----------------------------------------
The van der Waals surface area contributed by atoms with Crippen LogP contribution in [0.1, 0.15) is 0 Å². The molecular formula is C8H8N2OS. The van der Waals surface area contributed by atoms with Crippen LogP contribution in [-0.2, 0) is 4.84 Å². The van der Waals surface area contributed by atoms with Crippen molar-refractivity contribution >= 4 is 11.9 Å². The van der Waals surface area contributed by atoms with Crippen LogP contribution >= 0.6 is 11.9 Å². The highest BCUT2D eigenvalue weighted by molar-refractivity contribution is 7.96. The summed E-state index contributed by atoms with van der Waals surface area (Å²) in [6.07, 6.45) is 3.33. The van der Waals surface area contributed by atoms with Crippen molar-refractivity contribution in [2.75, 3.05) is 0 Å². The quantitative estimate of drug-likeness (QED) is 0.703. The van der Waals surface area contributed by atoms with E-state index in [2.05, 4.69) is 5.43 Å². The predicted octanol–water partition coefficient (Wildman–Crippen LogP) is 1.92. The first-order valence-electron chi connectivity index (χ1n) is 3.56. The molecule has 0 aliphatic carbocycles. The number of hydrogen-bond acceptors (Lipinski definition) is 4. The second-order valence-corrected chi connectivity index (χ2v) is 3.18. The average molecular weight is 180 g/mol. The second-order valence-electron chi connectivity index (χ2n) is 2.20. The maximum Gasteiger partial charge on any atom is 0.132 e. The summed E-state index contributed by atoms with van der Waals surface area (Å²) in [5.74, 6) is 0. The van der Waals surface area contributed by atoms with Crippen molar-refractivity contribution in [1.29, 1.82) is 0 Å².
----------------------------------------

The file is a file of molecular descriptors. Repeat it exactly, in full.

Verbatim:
The van der Waals surface area contributed by atoms with Crippen LogP contribution in [0.1, 0.15) is 0 Å². The molecular formula is C8H8N2OS. The van der Waals surface area contributed by atoms with Crippen LogP contribution in [-0.2, 0) is 4.84 Å². The van der Waals surface area contributed by atoms with Crippen molar-refractivity contribution >= 4 is 11.9 Å². The van der Waals surface area contributed by atoms with Crippen LogP contribution >= 0.6 is 11.9 Å². The highest BCUT2D eigenvalue weighted by molar-refractivity contribution is 7.96. The summed E-state index contributed by atoms with van der Waals surface area (Å²) in [6.07, 6.45) is 3.33. The van der Waals surface area contributed by atoms with Crippen molar-refractivity contribution in [2.75, 3.05) is 0 Å². The quantitative estimate of drug-likeness (QED) is 0.703. The van der Waals surface area contributed by atoms with E-state index in [2.05, 4.69) is 5.43 Å². The predicted octanol–water partition coefficient (Wildman–Crippen LogP) is 1.92. The first-order valence-electron chi connectivity index (χ1n) is 3.56. The molecule has 0 aliphatic carbocycles. The number of hydrogen-bond acceptors (Lipinski definition) is 4. The second-order valence-corrected chi connectivity index (χ2v) is 3.18. The average molecular weight is 180 g/mol. The second-order valence-electron chi connectivity index (χ2n) is 2.20. The maximum Gasteiger partial charge on any atom is 0.132 e. The summed E-state index contributed by atoms with van der Waals surface area (Å²) in [5.74, 6) is 0. The van der Waals surface area contributed by atoms with Crippen molar-refractivity contribution in [1.29, 1.82) is 0 Å².